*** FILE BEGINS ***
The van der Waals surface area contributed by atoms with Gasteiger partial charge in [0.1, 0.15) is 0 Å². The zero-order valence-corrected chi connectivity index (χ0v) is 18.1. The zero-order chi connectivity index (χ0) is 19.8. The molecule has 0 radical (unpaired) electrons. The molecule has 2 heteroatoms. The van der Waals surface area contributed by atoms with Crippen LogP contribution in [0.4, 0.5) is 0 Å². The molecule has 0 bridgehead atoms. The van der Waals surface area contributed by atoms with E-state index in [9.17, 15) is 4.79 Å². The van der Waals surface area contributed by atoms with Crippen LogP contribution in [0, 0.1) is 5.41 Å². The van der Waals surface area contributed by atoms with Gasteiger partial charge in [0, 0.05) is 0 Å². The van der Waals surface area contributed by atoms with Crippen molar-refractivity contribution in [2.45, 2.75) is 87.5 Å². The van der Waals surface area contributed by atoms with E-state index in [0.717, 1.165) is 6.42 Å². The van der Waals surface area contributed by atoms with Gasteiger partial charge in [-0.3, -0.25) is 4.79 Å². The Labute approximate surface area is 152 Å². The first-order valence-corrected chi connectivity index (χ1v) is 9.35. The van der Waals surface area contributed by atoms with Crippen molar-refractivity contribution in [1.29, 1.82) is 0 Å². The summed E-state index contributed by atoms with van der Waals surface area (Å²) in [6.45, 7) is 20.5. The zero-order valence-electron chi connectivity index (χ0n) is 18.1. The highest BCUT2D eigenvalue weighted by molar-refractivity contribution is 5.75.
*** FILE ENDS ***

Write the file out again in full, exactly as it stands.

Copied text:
The van der Waals surface area contributed by atoms with Gasteiger partial charge in [0.1, 0.15) is 0 Å². The zero-order valence-corrected chi connectivity index (χ0v) is 18.1. The zero-order chi connectivity index (χ0) is 19.8. The molecule has 0 radical (unpaired) electrons. The molecule has 2 heteroatoms. The van der Waals surface area contributed by atoms with Crippen LogP contribution in [0.4, 0.5) is 0 Å². The molecule has 0 bridgehead atoms. The van der Waals surface area contributed by atoms with E-state index in [9.17, 15) is 4.79 Å². The van der Waals surface area contributed by atoms with Crippen LogP contribution in [0, 0.1) is 5.41 Å². The van der Waals surface area contributed by atoms with Gasteiger partial charge in [0, 0.05) is 0 Å². The van der Waals surface area contributed by atoms with Crippen molar-refractivity contribution in [2.45, 2.75) is 87.5 Å². The van der Waals surface area contributed by atoms with E-state index in [0.717, 1.165) is 6.42 Å². The van der Waals surface area contributed by atoms with Gasteiger partial charge in [-0.3, -0.25) is 4.79 Å². The Labute approximate surface area is 152 Å². The first-order valence-corrected chi connectivity index (χ1v) is 9.35. The van der Waals surface area contributed by atoms with Crippen molar-refractivity contribution in [1.29, 1.82) is 0 Å². The summed E-state index contributed by atoms with van der Waals surface area (Å²) in [6.45, 7) is 20.5. The zero-order valence-electron chi connectivity index (χ0n) is 18.1. The highest BCUT2D eigenvalue weighted by molar-refractivity contribution is 5.75.